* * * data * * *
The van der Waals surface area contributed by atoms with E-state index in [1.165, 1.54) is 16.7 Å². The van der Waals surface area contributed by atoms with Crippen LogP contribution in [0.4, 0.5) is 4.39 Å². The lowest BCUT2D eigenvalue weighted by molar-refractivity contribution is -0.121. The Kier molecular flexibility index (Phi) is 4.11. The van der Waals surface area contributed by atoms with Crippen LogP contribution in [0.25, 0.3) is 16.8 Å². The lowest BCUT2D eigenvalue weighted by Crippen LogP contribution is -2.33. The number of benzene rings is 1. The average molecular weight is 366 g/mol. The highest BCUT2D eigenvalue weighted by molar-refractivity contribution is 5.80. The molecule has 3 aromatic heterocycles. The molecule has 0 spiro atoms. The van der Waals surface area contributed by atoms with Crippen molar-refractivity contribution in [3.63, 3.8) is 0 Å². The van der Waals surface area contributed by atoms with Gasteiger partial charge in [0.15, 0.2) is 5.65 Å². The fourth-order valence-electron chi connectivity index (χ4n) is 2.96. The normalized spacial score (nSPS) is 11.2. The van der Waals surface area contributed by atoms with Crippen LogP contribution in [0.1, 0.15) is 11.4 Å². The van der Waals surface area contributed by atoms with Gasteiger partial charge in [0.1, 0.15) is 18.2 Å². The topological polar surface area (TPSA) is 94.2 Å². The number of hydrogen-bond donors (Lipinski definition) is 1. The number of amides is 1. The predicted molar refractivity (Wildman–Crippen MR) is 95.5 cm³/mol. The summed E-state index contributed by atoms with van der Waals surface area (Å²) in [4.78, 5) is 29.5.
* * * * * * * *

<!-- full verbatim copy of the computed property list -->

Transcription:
The van der Waals surface area contributed by atoms with E-state index in [1.165, 1.54) is 16.7 Å². The van der Waals surface area contributed by atoms with Crippen LogP contribution in [0.4, 0.5) is 4.39 Å². The lowest BCUT2D eigenvalue weighted by molar-refractivity contribution is -0.121. The Kier molecular flexibility index (Phi) is 4.11. The van der Waals surface area contributed by atoms with Crippen LogP contribution in [0.25, 0.3) is 16.8 Å². The lowest BCUT2D eigenvalue weighted by Crippen LogP contribution is -2.33. The number of benzene rings is 1. The average molecular weight is 366 g/mol. The highest BCUT2D eigenvalue weighted by molar-refractivity contribution is 5.80. The molecule has 3 aromatic heterocycles. The molecule has 0 spiro atoms. The van der Waals surface area contributed by atoms with Crippen molar-refractivity contribution in [3.63, 3.8) is 0 Å². The van der Waals surface area contributed by atoms with Gasteiger partial charge in [0.15, 0.2) is 5.65 Å². The fourth-order valence-electron chi connectivity index (χ4n) is 2.96. The normalized spacial score (nSPS) is 11.2. The van der Waals surface area contributed by atoms with Crippen LogP contribution in [0.1, 0.15) is 11.4 Å². The van der Waals surface area contributed by atoms with Gasteiger partial charge in [0.1, 0.15) is 18.2 Å². The topological polar surface area (TPSA) is 94.2 Å². The number of hydrogen-bond donors (Lipinski definition) is 1. The number of amides is 1. The predicted molar refractivity (Wildman–Crippen MR) is 95.5 cm³/mol. The summed E-state index contributed by atoms with van der Waals surface area (Å²) in [4.78, 5) is 29.5.